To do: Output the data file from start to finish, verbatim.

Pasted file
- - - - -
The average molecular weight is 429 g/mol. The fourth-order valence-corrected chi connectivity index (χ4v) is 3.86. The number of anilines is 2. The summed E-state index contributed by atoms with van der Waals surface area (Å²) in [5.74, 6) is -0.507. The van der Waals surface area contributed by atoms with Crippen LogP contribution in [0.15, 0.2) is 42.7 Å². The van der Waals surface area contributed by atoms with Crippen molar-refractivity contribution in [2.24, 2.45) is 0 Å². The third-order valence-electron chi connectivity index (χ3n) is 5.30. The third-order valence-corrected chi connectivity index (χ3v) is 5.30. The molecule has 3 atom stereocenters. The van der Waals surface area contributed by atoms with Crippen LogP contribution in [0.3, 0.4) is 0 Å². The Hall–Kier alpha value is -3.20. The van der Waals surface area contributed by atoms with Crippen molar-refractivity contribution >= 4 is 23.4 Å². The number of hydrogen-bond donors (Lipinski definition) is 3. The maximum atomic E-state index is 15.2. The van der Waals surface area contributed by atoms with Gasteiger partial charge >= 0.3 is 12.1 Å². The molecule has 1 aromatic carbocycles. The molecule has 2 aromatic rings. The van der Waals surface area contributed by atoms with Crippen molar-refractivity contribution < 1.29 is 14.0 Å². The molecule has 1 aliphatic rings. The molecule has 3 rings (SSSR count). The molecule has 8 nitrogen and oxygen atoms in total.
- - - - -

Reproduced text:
The average molecular weight is 429 g/mol. The fourth-order valence-corrected chi connectivity index (χ4v) is 3.86. The number of anilines is 2. The summed E-state index contributed by atoms with van der Waals surface area (Å²) in [5.74, 6) is -0.507. The van der Waals surface area contributed by atoms with Crippen LogP contribution in [0.15, 0.2) is 42.7 Å². The van der Waals surface area contributed by atoms with Crippen molar-refractivity contribution in [2.24, 2.45) is 0 Å². The third-order valence-electron chi connectivity index (χ3n) is 5.30. The third-order valence-corrected chi connectivity index (χ3v) is 5.30. The molecule has 3 atom stereocenters. The van der Waals surface area contributed by atoms with Crippen LogP contribution in [0.3, 0.4) is 0 Å². The Hall–Kier alpha value is -3.20. The van der Waals surface area contributed by atoms with Crippen molar-refractivity contribution >= 4 is 23.4 Å². The number of hydrogen-bond donors (Lipinski definition) is 3. The maximum atomic E-state index is 15.2. The van der Waals surface area contributed by atoms with Gasteiger partial charge >= 0.3 is 12.1 Å². The molecule has 1 aromatic carbocycles. The molecule has 2 aromatic rings. The van der Waals surface area contributed by atoms with Crippen molar-refractivity contribution < 1.29 is 14.0 Å². The molecule has 1 aliphatic rings. The molecule has 3 rings (SSSR count). The molecule has 8 nitrogen and oxygen atoms in total.